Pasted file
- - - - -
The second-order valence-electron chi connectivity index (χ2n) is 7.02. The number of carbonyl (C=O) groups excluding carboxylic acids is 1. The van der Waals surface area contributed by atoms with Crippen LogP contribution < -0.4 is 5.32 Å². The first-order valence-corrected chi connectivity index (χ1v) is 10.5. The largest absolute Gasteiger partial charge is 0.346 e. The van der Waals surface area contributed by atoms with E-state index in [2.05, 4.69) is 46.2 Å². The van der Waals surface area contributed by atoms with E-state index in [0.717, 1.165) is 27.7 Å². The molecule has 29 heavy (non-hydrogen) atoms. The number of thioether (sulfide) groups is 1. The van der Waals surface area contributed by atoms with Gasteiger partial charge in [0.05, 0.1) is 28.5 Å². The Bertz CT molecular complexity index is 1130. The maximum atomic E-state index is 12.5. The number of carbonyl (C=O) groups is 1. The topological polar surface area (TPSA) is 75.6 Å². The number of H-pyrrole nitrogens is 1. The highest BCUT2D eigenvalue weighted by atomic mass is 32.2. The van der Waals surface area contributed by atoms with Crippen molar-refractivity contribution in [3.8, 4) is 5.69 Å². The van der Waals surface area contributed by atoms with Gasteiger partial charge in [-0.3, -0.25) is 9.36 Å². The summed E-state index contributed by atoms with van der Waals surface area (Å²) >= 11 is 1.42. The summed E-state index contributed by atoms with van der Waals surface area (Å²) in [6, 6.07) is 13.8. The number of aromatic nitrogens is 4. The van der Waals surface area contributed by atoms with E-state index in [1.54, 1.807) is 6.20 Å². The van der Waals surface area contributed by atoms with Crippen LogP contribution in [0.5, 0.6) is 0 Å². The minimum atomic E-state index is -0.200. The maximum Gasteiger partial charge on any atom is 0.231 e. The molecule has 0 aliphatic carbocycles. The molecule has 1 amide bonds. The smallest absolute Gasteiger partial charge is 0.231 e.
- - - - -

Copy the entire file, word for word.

The second-order valence-electron chi connectivity index (χ2n) is 7.02. The number of carbonyl (C=O) groups excluding carboxylic acids is 1. The van der Waals surface area contributed by atoms with Crippen LogP contribution < -0.4 is 5.32 Å². The first-order valence-corrected chi connectivity index (χ1v) is 10.5. The largest absolute Gasteiger partial charge is 0.346 e. The van der Waals surface area contributed by atoms with E-state index in [2.05, 4.69) is 46.2 Å². The van der Waals surface area contributed by atoms with E-state index in [0.717, 1.165) is 27.7 Å². The molecule has 29 heavy (non-hydrogen) atoms. The number of thioether (sulfide) groups is 1. The van der Waals surface area contributed by atoms with Gasteiger partial charge in [0.05, 0.1) is 28.5 Å². The Bertz CT molecular complexity index is 1130. The maximum atomic E-state index is 12.5. The number of carbonyl (C=O) groups is 1. The topological polar surface area (TPSA) is 75.6 Å². The number of H-pyrrole nitrogens is 1. The highest BCUT2D eigenvalue weighted by atomic mass is 32.2. The van der Waals surface area contributed by atoms with Crippen molar-refractivity contribution in [3.8, 4) is 5.69 Å². The van der Waals surface area contributed by atoms with Gasteiger partial charge in [-0.3, -0.25) is 9.36 Å². The summed E-state index contributed by atoms with van der Waals surface area (Å²) >= 11 is 1.42. The summed E-state index contributed by atoms with van der Waals surface area (Å²) in [6, 6.07) is 13.8. The number of aromatic nitrogens is 4. The van der Waals surface area contributed by atoms with E-state index in [1.54, 1.807) is 6.20 Å². The van der Waals surface area contributed by atoms with Crippen LogP contribution in [0.5, 0.6) is 0 Å². The minimum atomic E-state index is -0.200. The maximum Gasteiger partial charge on any atom is 0.231 e. The molecule has 0 aliphatic carbocycles. The molecule has 1 amide bonds. The smallest absolute Gasteiger partial charge is 0.231 e.